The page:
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Post-traumatic stress disorder (PTSD) is a neuropsychiatric disorder triggered by experiencing or witnessing a traumatic or terrifying event. Currently, there are few studies related to PTSD, especially few specifically investigating how stressors from the environment can change and impact gene expression related to PTSD. Previously, researchers tended to focus on blood biomarkers. However, this approach does not address the neurological nature of the disorder. “Blood is a peripheral tissue that is not necessarily indicative of what’s going on in the brain,” said Carina Seah, an MD-PhD student at the Icahn School of Medicine at Mount Sinai. Instead, Seah and a multi-institutional team looked at skin biopsies. They collected connective tissue cells from forty veterans’ skin and reprogrammed the cells into neurons using novel stem cell technology while retaining the genetic information the cell donor had. “We can watch the entire disease model with a stem cell model… Stem cells are kind of like these amazing bridges that can connect fields,” said Kristen Brennand, Professor of Psychiatry at the Yale School of Medicine.
They conducted the study at the height of the COVID-19 pandemic, so an innovative work setting had to be adapted, including coordinated zoom calls and scheduled wet laboratory shifts. This study also connected a diverse array of expertise with collaboration between three different laboratories and the New York Stem Cell Foundation. “It was definitely a great testament to establishing cross-expertise environments,” said Seah. Since it was the first study to use induced pluripotent stem cells in PTSD, their results were groundbreaking—the study demonstrated there is likely a genetic factor interacting with the environment which, in the future, could better predict who will develop PTSD.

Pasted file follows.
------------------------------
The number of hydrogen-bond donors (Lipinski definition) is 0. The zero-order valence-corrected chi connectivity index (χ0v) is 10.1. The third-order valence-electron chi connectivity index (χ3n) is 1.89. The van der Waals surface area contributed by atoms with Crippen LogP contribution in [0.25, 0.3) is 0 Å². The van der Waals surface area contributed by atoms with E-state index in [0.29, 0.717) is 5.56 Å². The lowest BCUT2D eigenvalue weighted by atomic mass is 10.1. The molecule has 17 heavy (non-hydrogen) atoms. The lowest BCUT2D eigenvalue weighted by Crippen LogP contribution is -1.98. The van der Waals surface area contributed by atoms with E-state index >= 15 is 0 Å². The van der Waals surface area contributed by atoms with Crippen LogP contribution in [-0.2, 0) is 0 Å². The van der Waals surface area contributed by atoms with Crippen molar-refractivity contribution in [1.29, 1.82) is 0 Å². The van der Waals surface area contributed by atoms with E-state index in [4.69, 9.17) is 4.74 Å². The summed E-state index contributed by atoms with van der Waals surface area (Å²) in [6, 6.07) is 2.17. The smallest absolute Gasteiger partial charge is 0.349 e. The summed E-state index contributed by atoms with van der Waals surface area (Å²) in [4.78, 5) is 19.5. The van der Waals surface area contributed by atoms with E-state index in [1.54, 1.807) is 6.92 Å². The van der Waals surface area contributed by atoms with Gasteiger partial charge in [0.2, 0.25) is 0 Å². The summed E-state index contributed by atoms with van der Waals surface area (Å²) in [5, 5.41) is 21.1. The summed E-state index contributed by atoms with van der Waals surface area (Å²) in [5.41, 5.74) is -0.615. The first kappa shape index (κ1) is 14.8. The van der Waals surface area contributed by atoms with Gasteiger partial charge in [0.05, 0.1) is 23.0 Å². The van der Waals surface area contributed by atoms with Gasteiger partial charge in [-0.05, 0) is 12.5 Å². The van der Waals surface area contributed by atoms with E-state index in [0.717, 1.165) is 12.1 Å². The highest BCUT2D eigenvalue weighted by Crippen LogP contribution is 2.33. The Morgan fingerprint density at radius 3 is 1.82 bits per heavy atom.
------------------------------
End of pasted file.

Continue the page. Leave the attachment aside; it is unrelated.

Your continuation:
“I hope those who read our paper learn the importance of considering the environment when we talk about psychiatric disorders,” said Seah. By studying gene expression, the researchers demonstrated how the human gene sequence could respond to external stressors. “On average it takes ten years for someone to be treated once a psychiatric disorder is onset. If we could figure out how to tamp down that stress response, we could use this to both see who is at high risk and how to prevent PTSD”, said Brennand.